Morgan Stanley has a series of reports under the umbrella Chinese Economy through 2020. Their base case scenario is that China’s total consumption will equal two-thirds that of the US level and account for about 12% of the world total by 2020. China’s economy will be driven more by consumption than production in 10 years due to the support of the six factors: demographics, urbanization, infrastructure, social security, education and consumer finance. Lou Gang, a strategist with Morgan Stanley China said there is still room for further improvement of infrastructure, such as high-speed railway, ultrahigh voltage(UHV)) grid and pollutant drainage equipment, in addition to China’s massive investment on infrastructure in recent years. Meanwhile, with the progress and reform of the pension, health care and education systems along with the further construction of a social safety net, China’s enormous deposits held by residents will be released and give an unprecedented push to consumption. China’s urbanization will rise from 47 percent to 63 percent. According to the report, Morgan Stanley believes that driven by the urbanization process, China will see its fixed asset investment double and its consumption triple by 2020, making 14 percent of the world’s GDP.
In the first, we argued that China’s economic growth rate potential is set to slow but should nevertheless average 8% per annum through 2020, with a profound structural evolution that leads to rising shares of consumption-GDP, service sector-GDP, and labor income-GDP (see Chinese Economy through 2020: Not Whether but How Growth Will Decelerate, September 20, 2010).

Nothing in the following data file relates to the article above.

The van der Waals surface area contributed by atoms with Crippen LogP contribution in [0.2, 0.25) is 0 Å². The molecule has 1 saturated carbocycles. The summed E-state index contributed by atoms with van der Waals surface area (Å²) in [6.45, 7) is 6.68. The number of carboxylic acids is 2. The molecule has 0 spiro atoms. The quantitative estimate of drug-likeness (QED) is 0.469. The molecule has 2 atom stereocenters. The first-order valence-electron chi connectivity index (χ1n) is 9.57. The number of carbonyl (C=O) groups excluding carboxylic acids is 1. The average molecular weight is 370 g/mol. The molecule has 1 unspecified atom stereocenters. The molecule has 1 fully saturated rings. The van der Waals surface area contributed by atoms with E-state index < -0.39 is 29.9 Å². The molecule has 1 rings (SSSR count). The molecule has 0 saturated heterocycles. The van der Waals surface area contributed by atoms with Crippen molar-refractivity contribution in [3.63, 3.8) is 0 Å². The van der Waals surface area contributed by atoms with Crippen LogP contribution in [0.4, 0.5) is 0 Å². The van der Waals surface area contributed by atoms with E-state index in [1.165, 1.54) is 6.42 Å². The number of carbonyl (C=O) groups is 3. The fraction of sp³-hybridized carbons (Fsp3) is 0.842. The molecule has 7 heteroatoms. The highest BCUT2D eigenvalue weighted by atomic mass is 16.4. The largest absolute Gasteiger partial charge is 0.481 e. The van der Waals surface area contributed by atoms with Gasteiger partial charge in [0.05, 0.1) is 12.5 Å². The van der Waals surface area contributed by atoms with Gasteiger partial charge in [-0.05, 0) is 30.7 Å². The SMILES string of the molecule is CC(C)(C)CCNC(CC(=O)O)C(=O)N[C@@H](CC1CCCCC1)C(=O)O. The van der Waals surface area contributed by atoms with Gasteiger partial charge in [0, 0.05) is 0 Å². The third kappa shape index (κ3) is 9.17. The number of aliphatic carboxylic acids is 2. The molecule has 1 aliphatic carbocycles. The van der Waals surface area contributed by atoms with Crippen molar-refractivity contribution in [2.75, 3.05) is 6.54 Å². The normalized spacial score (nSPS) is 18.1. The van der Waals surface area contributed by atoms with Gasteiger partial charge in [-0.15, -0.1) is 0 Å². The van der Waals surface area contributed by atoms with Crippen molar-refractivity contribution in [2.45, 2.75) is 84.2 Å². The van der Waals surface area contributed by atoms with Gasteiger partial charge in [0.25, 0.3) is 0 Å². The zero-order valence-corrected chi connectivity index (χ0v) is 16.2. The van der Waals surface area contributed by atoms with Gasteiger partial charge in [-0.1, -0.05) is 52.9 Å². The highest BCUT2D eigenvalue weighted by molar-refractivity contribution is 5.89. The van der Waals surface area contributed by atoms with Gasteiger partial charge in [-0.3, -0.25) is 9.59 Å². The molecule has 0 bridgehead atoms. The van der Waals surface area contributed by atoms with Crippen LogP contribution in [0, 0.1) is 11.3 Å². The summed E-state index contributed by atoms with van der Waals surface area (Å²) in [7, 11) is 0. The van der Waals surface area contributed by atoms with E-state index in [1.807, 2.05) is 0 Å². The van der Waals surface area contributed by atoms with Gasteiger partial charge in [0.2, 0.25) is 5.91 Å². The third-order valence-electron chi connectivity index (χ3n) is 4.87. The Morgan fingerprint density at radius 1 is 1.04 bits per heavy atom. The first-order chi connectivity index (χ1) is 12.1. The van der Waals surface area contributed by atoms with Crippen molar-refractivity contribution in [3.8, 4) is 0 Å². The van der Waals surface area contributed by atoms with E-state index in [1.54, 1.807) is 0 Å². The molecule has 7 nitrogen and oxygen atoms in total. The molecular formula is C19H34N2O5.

In the second installment (Chinese Economy through 2002 (Part 2): Labor Supply to Remain Abundant, October 10, 2010), we made the case that China will continue to benefit from a low demographic dependency ratio and abundant labor supply through 2020. The expected deceleration in the growth of the working-age population is unlikely to become a headwind to overall economic expansion in China.
This third report aims to assess how consumption will take off over the next decade as a driver of growth. We make the following key points:
1) The Chinese economy can prepare for a golden age for consumption over the next decade. While economic growth potential is set to decelerate, consumption will accelerate to take the baton from investment and exports as the power for headline growth, as both empirical evidence and theoretical analysis suggest that the Chinese economy is at an inflection point beyond which consumption is likely to outperform strongly over the next decade.
2) Our base case scenario is that China’s total consumption will equal two-thirds that of the US level and account for about 12% of the world total by 2020. In terms of incremental consumption, China overtook the US in 2008 and will represent 20% of world consumption by 2020.
3) A Golden Age for consumption would feature two key aspects: a) the strong expansion of consumption; and b) a profound evolution in the structure of consumption. To realize the former would entail strong household income growth and/or a lower saving ratio. We identify eight drivers that would help usher in a golden age for consumption in China: 1) economic growth; 2) wage increase; 3) development of service industries; 4) public expenditure; 5) income redistribution; 6) aging population; 7) level of economic development and 8) urbanization. We group these eight drivers under three pillars that underpin a golden age for consumption in China: a) rising income; b) lower saving ratio; and c) consumption upgrade.
4) Large regional disparities make China special. To this end, we develop a framework to help understand the dynamic regional evolution of consumption.
5) We revisit the issue of ‘under-consumption’ in China and reiterate our belief that China’s private consumption is substantially underestimated.
China’s Consumption Has ‘Underperformed’